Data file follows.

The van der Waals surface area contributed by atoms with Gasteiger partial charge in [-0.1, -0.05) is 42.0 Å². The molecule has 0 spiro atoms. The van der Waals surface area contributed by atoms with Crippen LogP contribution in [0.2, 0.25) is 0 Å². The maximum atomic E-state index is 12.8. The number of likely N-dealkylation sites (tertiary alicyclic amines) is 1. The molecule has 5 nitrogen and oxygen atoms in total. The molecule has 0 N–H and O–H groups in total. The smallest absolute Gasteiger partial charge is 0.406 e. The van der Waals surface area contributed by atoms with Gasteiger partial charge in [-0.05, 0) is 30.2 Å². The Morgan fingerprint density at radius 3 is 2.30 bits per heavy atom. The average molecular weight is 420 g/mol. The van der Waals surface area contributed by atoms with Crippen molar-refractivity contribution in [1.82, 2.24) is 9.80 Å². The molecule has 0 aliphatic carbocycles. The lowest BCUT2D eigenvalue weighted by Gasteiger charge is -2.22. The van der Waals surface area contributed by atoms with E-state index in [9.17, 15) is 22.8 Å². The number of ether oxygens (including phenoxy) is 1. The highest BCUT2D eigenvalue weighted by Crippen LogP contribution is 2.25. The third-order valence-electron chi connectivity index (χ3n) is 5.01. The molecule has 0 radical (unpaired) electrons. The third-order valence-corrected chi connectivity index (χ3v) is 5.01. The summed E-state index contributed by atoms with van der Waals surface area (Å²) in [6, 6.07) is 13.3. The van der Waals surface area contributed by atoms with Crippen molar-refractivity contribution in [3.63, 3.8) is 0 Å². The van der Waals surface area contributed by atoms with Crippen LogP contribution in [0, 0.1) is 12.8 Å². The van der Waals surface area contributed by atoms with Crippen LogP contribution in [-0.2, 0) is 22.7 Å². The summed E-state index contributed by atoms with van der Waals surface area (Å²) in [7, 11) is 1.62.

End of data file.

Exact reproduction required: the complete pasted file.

The van der Waals surface area contributed by atoms with Gasteiger partial charge in [-0.1, -0.05) is 42.0 Å². The molecule has 0 spiro atoms. The van der Waals surface area contributed by atoms with Crippen LogP contribution in [0.2, 0.25) is 0 Å². The maximum atomic E-state index is 12.8. The number of likely N-dealkylation sites (tertiary alicyclic amines) is 1. The molecule has 5 nitrogen and oxygen atoms in total. The molecule has 0 N–H and O–H groups in total. The smallest absolute Gasteiger partial charge is 0.406 e. The van der Waals surface area contributed by atoms with Gasteiger partial charge in [-0.05, 0) is 30.2 Å². The Morgan fingerprint density at radius 3 is 2.30 bits per heavy atom. The average molecular weight is 420 g/mol. The van der Waals surface area contributed by atoms with Crippen molar-refractivity contribution in [1.82, 2.24) is 9.80 Å². The molecule has 0 aliphatic carbocycles. The lowest BCUT2D eigenvalue weighted by Gasteiger charge is -2.22. The van der Waals surface area contributed by atoms with E-state index in [9.17, 15) is 22.8 Å². The number of ether oxygens (including phenoxy) is 1. The highest BCUT2D eigenvalue weighted by Crippen LogP contribution is 2.25. The third-order valence-electron chi connectivity index (χ3n) is 5.01. The molecule has 0 radical (unpaired) electrons. The third-order valence-corrected chi connectivity index (χ3v) is 5.01. The summed E-state index contributed by atoms with van der Waals surface area (Å²) in [6, 6.07) is 13.3. The van der Waals surface area contributed by atoms with Crippen molar-refractivity contribution in [3.63, 3.8) is 0 Å². The van der Waals surface area contributed by atoms with Crippen LogP contribution in [0, 0.1) is 12.8 Å². The van der Waals surface area contributed by atoms with Crippen LogP contribution in [-0.2, 0) is 22.7 Å². The summed E-state index contributed by atoms with van der Waals surface area (Å²) in [7, 11) is 1.62.